Cover These Hong Kong films are perfect for your next movie night. (Photo: Courtesy of Infernal Affairs/ Facebook)

Staff picks for must-watch Hong Kong films, perfect for your next movie night at home

Hong Kong which was once regarded as having the largest film and entertainment industry in Asia, dominated the regional market and regularly exported movies and television shows to the rest of the world. Known for producing renowned talents like Bruce Lee, Chow Yun-Fat, Tony Leung, Wong Kar-wai and many more, we take a look back at which Hong Kong films to watch while social distancing rules and regulations remain in full-swing. 

See also: 12 Asian Films With The Greatest Pop Culture Influence

1. Love In A Fallen City (1984)

Above Love in A Fallen City (1984) Trailer

Hong Kong New Wave director Ann Hui’s takes on the celebrated romance writer Eileen Chang’s magnum opus, Love in A Fallen City, a novella written in 1943. Set in the Japanese invasion of China during the 1940s, the story revolves around the complicated affair between Bai Liu-Su (played by Cora Miao), an introverted divorcée, as well as married Malayan businessman, Fan Liu-yuan (played by Chow Yun-Fat). Troubled by family disapproval, the two meander through a war-torn Hong Kong to seek what they consider as true love.

2. A Better Tomorrow (1986)

Above A Better Tomorrow (1986) Trailer

A Better Tomorrow (1986) solidified John Woo’s career as a bona fide Hong Kong director. Starring Hong Kong acting legends like Ti Lung, Leslie Cheung and Chow Yun-Fat, the plot centres around the relationship and conflict between two brothers from opposite sides of the track; one a police officer and the other a triad member. To this day, the film is credited to have set the template for the Heroic Bloodshed genre and is considered one of the most influential Hong Kong action films.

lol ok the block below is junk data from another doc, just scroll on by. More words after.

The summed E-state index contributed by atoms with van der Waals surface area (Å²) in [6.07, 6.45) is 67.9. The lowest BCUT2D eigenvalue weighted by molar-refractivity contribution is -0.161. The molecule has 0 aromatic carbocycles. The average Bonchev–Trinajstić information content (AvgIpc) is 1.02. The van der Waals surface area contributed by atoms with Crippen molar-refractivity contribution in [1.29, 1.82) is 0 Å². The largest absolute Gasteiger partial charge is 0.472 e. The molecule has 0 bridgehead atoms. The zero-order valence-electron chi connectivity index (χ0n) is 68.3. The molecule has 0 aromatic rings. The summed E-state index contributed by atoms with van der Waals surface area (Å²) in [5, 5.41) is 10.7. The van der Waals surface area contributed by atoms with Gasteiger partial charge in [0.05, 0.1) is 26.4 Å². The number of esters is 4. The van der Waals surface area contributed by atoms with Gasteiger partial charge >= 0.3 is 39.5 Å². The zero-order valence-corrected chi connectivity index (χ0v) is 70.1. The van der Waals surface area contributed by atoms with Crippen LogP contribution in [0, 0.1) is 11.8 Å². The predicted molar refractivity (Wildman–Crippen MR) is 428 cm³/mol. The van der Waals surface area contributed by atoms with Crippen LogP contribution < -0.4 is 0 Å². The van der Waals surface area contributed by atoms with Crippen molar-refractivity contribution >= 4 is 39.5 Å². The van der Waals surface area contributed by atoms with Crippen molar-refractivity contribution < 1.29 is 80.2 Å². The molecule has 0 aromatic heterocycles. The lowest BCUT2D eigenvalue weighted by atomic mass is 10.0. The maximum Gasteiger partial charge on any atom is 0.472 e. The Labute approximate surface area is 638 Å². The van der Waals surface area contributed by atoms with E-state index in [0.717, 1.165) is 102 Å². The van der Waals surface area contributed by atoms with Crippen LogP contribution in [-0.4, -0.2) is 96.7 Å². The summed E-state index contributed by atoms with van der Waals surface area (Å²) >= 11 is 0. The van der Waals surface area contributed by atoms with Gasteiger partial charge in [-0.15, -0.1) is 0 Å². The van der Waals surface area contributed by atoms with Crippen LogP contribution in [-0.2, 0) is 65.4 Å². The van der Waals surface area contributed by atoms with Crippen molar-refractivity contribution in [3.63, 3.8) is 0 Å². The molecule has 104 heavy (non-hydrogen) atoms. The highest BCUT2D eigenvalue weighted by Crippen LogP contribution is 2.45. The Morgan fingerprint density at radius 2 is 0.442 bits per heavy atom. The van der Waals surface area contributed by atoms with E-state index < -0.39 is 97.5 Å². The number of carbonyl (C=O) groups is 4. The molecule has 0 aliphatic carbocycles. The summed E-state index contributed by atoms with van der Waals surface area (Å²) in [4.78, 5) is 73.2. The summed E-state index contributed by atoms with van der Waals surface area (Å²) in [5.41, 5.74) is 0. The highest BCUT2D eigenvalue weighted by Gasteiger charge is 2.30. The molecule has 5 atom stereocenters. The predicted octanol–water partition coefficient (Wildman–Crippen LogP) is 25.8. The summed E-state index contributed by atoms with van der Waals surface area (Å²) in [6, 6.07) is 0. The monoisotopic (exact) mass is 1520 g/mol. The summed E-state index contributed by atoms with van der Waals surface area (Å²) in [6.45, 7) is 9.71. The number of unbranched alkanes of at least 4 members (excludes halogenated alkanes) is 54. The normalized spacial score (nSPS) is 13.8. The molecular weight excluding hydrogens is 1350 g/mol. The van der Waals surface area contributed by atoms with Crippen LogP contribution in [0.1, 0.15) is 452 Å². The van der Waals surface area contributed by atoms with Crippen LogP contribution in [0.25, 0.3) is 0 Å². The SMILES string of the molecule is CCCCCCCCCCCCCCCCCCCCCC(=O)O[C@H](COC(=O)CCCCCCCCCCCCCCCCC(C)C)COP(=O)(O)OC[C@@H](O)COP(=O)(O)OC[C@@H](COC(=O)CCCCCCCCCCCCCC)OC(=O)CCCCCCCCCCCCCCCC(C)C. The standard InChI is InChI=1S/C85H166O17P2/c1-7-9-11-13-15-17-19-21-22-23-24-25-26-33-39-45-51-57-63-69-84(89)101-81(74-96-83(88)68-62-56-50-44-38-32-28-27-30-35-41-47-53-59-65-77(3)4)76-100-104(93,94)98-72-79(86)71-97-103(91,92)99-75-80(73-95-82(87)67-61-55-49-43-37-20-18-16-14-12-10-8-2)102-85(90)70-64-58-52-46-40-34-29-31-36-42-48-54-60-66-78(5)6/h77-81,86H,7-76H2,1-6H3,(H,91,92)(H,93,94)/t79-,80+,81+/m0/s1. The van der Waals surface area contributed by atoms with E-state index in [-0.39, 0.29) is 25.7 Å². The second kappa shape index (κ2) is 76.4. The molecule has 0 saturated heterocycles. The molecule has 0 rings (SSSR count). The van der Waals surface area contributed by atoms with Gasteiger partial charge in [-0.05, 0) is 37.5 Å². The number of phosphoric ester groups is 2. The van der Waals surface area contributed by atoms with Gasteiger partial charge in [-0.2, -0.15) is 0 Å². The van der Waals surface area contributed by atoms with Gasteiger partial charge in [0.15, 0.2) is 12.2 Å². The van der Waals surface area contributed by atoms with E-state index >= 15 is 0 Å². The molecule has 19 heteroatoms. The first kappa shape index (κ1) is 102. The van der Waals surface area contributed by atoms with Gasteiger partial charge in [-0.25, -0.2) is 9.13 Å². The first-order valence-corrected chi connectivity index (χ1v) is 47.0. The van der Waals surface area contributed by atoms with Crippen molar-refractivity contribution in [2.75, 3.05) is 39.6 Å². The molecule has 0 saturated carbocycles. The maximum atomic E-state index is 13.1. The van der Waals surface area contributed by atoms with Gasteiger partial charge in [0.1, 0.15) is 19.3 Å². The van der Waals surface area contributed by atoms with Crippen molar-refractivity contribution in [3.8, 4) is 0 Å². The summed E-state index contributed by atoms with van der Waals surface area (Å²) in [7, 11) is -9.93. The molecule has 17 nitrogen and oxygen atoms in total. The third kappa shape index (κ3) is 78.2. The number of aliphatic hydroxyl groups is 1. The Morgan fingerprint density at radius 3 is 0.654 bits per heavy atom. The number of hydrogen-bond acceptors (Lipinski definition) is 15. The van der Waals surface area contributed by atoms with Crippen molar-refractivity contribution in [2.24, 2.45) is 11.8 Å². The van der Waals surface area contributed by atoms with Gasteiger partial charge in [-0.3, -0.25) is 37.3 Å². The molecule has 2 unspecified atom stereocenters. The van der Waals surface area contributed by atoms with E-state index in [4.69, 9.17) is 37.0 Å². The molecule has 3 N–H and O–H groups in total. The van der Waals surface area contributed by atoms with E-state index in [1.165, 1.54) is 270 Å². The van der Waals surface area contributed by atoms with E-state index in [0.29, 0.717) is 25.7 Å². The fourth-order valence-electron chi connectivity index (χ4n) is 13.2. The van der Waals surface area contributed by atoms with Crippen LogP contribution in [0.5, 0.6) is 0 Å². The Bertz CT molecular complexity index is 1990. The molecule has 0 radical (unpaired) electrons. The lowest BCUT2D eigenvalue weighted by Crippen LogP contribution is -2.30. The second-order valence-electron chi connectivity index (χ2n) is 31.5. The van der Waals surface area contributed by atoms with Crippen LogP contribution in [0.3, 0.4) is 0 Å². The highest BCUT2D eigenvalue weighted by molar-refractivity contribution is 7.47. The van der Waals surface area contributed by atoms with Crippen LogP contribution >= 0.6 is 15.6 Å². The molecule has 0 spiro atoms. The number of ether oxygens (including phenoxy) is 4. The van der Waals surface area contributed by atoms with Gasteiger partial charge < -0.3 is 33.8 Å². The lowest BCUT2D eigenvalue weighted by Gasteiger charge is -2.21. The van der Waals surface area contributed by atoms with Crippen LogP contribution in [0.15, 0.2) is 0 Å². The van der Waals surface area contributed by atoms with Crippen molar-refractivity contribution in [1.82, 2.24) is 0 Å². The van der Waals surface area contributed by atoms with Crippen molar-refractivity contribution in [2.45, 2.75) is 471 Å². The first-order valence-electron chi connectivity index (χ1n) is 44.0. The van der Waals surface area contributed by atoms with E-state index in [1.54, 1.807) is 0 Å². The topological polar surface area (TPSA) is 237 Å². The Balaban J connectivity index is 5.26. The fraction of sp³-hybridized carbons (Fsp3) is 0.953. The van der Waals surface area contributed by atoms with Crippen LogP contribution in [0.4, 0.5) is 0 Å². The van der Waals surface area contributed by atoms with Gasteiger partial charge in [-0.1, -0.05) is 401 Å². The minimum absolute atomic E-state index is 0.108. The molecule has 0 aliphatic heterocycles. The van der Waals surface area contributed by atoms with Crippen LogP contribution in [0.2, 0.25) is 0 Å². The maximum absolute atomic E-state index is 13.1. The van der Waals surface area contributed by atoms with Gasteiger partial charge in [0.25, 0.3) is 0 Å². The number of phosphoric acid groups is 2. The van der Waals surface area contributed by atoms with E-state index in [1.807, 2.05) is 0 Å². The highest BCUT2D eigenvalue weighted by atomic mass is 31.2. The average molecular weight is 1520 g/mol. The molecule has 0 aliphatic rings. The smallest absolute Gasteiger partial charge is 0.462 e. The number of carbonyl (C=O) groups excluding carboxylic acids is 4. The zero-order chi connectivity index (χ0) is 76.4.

3. Chungking Express (1994)

Above Chungking Express (1986) Trailer

A Wong Kar-Wai classic, Chungking Express (1994) features iconic Hong Kong icons including Faye Wong, Takeshi Kaneshiro, Tony Leung and Brigette Lin. Separated into two parts, the two love stories tells the tales of a police officer who encounters a mysterious drug smuggler and another heart-broken police officer who catches the attention of a quirky food worker. Strap in for some California dreamin’.

See also: Wong Kar-Wai Backs $33 Million Revival Plan For The Hong Kong Film Industry

4. Made in Hong Kong (1997)

Above Made in Hong Kong (1986) Trailer

This indie Hong Kong drama directed and written by Fruit Chan won Best Picture in 1998 at the Hong Kong Film Awards. Made in Hong Kong (1997) follows the story of a high school dropout who becomes entangled in the criminal underworld as he tries to pay for the medical expenses of his sick girlfriend. Grab some tissues as this heart-breaking tale will touch you, warm your heart, and leave you in tears.

5. Infernal Affairs (2002)

Above Infernal Affairs (2002) Trailer

Hong Kong crime thriller film Infernal Affairs (2002) starring award-winning actors Andy Lau and Tony Leung is the essential espionage movie. The story of a police officer who goes undercover as a triad member and a triad member who infiltrates the Hong Kong police, is a cat and mouse game that will have you sitting at the edge of your seat. The Hong Kong film was so successful that it was later remade by Martin Scorsese as The Departed in 2006 and won the famed director an Academy Award for Best Picture.

See also: The Most Iconic Hong Kong Actors And Actresses—And All The Classic Local Movies You Should Know About

6. 2046 (2004)

Another classic melancholy work by Wong Kar-wai, 2046 is a sci-fi sequel to Days of Being Wild (1990) and In The Mood for Love (2000). It was initially criticised for its weak narratives, but has aged like fine wine, which continues captivating audiences with its unique aesthetics and striking political allegory. The film follows the story of the lovesick writer Chow Mo-wan (played by Tony Leung Chiu-wai), who has numerous relationships with different women at a hotel after losing Su Li-zhen (played by Maggie Cheung)—the women he considers as true love.

The emotional movie shines in this ability to mirror human tendency to magnify and linger memories over time, which has won Wong the Best Art Direction and Best Original Film Score awards at the Golden Horse Film Festival in Taiwan 2004.  

7. Kung Fu Hustle (2004)

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Written, directed and starred in by Hong Kong local comedy legend Stephen Chow, Kung Fu Hustle (2004) is described by global critics as Kung Fu meets Quentin Tarantino meets Looney Tunes. The film focuses on the journey of a petty crook who becomes a Kung Fu master. Filled with special effects and slapstick humour, strap in for a comedic action-packed classic Hong Kong movie.

See also: Leading Man: Hong Kong Martial-Arts Star Donnie Yen Reflects On His Career And Talks About Leaving A Legacy